The CanyonLands poster

The Canyonlands (2021) Review

Lauren (Stephanie Barkley, Scare Package II: Rad Chad’s Revenge, Chasing Molly) is a river guide whose last trip through the canyonlands ended badly. One of the rafters was paralyzed, and she nearly drowned. It’s left her with nightmares and a reluctance to return to that stretch of the river.

But when the scheduled guide falls ill, she’s forced to take a crew of five contest winners on an overnight trip through those same canyons. It all goes well until they stop for the night by an abandoned mine, and they find out the hard way they’re not alone.

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After a fairly creepy nightmare scene, The Canyonlands gets off to a rocky start. The group is a diverse collection of stereotypes. Dave (Sheldon D. Brown), the only black guy, is “in the weed business” and seems to be intent on smoking his entire stock. Ryan (Jesse Buck-Brennan) is a short-tempered MMA fighter who can’t stop picking on Kyle (Dennis Connors) the awkward, overweight computer geek. Sarah (Lauren Capkanis) is the selfie addicted influencer with a negative IQ, and Jennifer (Ari Anderson) is the lesbian who has to prove that she’s tougher than any man.

Listening to them all snap at each other gets old VERY fast. Thankfully, writer/director Brendan Devane brings the ghostly figures from Lauren’s nightmares and hallucinations into the real world early in the going. This includes the pickaxe wielding miner Pete (Marqus Bobesich, Blade: The Iron Cross, Clown).

The Canyonlands actually reminded me a bit of Scream. Not the franchise but a 1981 film with a great B movie cast that included Woody Strode, Ethan Wayne, and Pepper Martin about rafters who put up for the night in an Old West ghost town and suffer the wrath of a ghost. In that film, the spirit was a local who didn’t want company. The Canyonlands has a bit deeper backstory for its phantom killer.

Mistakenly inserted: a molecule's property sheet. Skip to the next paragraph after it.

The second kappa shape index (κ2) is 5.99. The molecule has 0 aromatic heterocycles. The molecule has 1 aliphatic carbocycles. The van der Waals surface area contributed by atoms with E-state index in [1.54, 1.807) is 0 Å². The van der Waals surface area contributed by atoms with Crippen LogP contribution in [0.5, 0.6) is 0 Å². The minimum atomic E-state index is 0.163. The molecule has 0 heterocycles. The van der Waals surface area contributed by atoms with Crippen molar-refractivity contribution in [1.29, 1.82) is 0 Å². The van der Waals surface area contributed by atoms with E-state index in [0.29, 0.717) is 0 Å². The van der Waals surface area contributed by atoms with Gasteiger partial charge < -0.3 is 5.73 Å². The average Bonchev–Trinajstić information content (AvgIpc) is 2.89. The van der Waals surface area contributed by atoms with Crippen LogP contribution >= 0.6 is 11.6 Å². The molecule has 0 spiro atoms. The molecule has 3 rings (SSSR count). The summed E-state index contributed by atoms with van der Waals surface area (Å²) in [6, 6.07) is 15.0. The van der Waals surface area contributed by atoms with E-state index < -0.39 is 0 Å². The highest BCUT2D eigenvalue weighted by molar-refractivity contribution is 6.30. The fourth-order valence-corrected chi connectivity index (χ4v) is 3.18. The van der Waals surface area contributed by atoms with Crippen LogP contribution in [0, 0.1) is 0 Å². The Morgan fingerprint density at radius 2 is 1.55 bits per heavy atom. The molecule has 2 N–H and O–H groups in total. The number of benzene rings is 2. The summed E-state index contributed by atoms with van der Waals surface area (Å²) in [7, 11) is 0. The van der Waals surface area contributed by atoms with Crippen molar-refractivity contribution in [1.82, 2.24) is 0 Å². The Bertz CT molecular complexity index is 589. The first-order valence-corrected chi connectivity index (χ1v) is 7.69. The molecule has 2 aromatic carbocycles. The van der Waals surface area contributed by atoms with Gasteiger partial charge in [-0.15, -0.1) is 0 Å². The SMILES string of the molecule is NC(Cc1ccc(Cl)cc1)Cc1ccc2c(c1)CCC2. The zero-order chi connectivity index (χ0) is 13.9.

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It’s a pity The Canyonlands didn’t get into that backstory and how it all relates to Lauren’s nightmares sooner because it’s the most interesting part of the film. It all goes back to a massacre of a Native American tribe by miners during a gold rush. Now, like in The Fog, there’s a need to kill the descendants of the participants. However, it isn’t all as straightforward as that may sound.

Again, though, the script takes the lazy way out, and makes the unnamed tribe fairly generic Hollywood Indians. For a film with something to say about the treatment of minorities, The Canyonlands relies on tired clichés and stereotypes way too much rather than use accurate depictions of these groups.

The stalk and slash through the canyons have its moments, but a lot of it is ruined by scenes that were very obviously shot day for night. The actual daytime shots though are full of beautiful scenery shot in and around Canyonlands National Park.

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The effects are also a very mixed bag. There are some nasty-looking wounds in the film, but there’s way too much very obvious CGI blood and shots of Pete’s axe in people. Likewise, the film’s possession effects are poorly animated as well. If a low-budget film like Pickaxe can deliver a lot more mayhem with mainly practical effects, The Canyonlands could have, too.

I’ll give Devane credit for trying to do something a bit different from the typical slasher. Unfortunately, he just didn’t do it very well. If you really want some riverside slashings, take a Float Trip instead.

Freestyle Digital Media released The Canyonlands to theaters on March 5th and to VOD and streaming on March 9th. You can check the film’s Facebook page or website for details.

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